Possible Effects Of General Anesthesia on Children

It is no news that getting an operation can be stressful for both kids and adults. If you have a child that is scheduled for surgery, a lot of questions may run through your mind concerning anesthesia. You may get unnerved thinking about your child being temporarily unconscious or losing his sensation. It is essential to know a few things about anesthesia to help answer your questions and ease some of the concerns you may have about your child.

About anesthesia

Anesthesia refers to the use of medications to reduce or prevent painful sensations during surgical operations or other procedures that elicits a great deal of pain (stitching for instance). Anesthesia is usually given via injection or may be inhaled. They are of different types and may affect the nervous system by blocking the transmission of nerve impulses, and by extension, pain.

In modern day hospitals and surgical centers, well-trained professionals make use of safe, modern medications and technology to effectively monitor anesthesia. Administration and management of anesthetic is done by an anesthesiologist. Anesthetics on the other hand are drugs that numb an area of the body and help a person fall or stay asleep. Children are cared for by a pediatric anesthesiologist. Aside administering anesthetics and preparing your child for surgery, other roles of the pediatric anesthesiologist includes:

  • Monitoring the child’s vital signs such as breathing, blood pressure, heart rate and rhythm and body temperature.
  • Solving problems that may arise during surgery.
  • Management of pain borne experienced by the child after surgery.
  • Keeping the child comfortable during and after the surgery.

Assistance may be rendered by other healthcare professionals such as trained certified registered nurse, or student nurse anesthetist. These staff do work under the supervision of an anesthesiologist. In some cases, they may work on their own. It all depends on the health care facility.

Types of anesthesia

There are three major categories of anesthesia – general, regional and local. These may be administered in a variety of ways using medicines that affect the nervous system.

The brain can be seen as a central computer that controls all bodily activities. It works in conjunction with the spinal cord. The spinal cord contains nerves, with the appearance of a thread that branch out to every body organ and tissue.

In general anesthesia, your child is kept completely unconscious all through the operation. This implies that he or she has no feeling of awareness, pain, movement or memory of the surgical operation. General anesthesia are usually administered intravenously, by someone li Dr. Robert St. Thomas. Sometimes, they may be inhaled.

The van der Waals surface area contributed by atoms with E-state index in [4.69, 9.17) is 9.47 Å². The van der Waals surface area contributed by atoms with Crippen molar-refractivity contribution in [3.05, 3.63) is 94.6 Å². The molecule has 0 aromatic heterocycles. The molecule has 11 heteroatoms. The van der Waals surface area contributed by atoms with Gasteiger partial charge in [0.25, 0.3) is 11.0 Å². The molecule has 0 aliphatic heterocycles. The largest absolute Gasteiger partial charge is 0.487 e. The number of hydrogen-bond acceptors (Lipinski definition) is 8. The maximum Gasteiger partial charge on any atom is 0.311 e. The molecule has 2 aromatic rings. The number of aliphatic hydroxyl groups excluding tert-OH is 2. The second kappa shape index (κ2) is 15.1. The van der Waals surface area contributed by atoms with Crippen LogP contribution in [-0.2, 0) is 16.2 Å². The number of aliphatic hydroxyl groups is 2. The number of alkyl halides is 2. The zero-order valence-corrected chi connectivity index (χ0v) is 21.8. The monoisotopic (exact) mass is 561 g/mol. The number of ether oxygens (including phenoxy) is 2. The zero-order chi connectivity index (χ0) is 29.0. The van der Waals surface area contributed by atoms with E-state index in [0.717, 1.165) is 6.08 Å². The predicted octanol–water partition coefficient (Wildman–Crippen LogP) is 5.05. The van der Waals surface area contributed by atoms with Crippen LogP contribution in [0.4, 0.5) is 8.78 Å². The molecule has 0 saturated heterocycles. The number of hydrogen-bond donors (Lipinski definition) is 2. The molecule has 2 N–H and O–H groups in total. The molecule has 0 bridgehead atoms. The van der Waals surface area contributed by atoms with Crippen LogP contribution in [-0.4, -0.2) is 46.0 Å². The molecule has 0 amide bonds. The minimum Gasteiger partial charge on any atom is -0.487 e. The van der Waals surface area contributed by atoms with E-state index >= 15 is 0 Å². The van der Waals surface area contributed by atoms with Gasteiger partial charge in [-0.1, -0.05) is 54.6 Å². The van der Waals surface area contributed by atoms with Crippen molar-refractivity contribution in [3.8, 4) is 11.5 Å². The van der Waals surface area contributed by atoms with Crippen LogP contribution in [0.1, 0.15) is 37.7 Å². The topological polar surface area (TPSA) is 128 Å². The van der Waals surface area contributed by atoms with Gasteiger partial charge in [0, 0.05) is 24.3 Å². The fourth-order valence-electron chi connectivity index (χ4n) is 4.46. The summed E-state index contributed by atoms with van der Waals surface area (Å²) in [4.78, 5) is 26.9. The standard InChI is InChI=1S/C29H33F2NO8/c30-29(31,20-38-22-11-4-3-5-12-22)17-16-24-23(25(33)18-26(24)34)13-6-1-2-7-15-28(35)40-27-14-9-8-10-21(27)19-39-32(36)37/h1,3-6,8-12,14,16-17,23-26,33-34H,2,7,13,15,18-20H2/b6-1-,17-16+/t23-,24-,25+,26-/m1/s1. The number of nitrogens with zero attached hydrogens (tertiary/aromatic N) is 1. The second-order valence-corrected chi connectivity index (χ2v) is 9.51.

Regional anesthesia is administered near a group of nerves, thus numbing a large body region. In most cases, children who receive regional anesthesia fall asleep all through the procedure. Older kids may be at risk of falling asleep. In most cases, they may be awake or sedated lightly for this type of anesthesia.

In local anesthesia, just a small part of the body is anesthetized. Based on the body region, the anesthesia may be given as an ointment, a shot, or a spray. Under local anesthesia, the child may be sedated, awake or asleep. Children who are booked for outpatient procedures or minor surgeries usually have this type of anesthesia. If your child’s surgery is taking place in a dentist or dermatologist office, then this type of anesthetic may be used.

Sometimes before an anesthetic is administered, your child may be given a sedative to help him feel relaxed or sleepy. This is essential as many kids have a pathologic fear of needles and may have a hard time staying calm or still.

The amount of anesthesia required will depend on a number of factors such as your child’s weight and age, the area to be operated upon, the type of surgery to be carried out, and whether or not your child has other medical conditions and allergies.

Possible effects

Your child will have a groggy and disoriented feeling, and may be somewhat confused after waking from the surgery. Other possible effects include:

  • Nausea and vomiting
  • Shakiness or chills
  • Sore throat

What are the risks involved?

Anesthesia is very safe in modern times. Complications in children arises only in rare cases. Such complications include breathing problems, abnormal heart rhythms, allergic reactions to certain medications and sometime death in extreme cases. Risks are dependent on the kind of procedure, the patient’s health condition, and they type of anesthesia. Ensure you consult your child’s pediatrician, or anesthesiologist about any issues.

If the child is less than three years of age and is to receive a general anesthesia or be sedated for at least three hours, then you’ll need to talk to the doctor about risks of brain development. Use of general anesthesia for longer than three hours has been linked to problems with brain development in children.  According to the U.S Food and Drug Administration, giving an anesthesia in a woman’s third trimester of pregnancy could harm the brain development of the fetus.

If a child under three is in need of a general anesthesia, the parents should ask the healthcare provider about:

  • What risks are related to brain development
  • The surgery timeline, and whether a delay may cause health problems
  • Whether there is need for repeated surgeries or not.

Women in their third trimester of pregnancy who need a general anesthesia should be sure to find out the possible effects it has on the brain development of their babies.

According to the FDA, surgeries for toddlers and infants that use sedation or general anesthesia for a brief and single period will not interfere with brain development. However, more research is needed on this subject.

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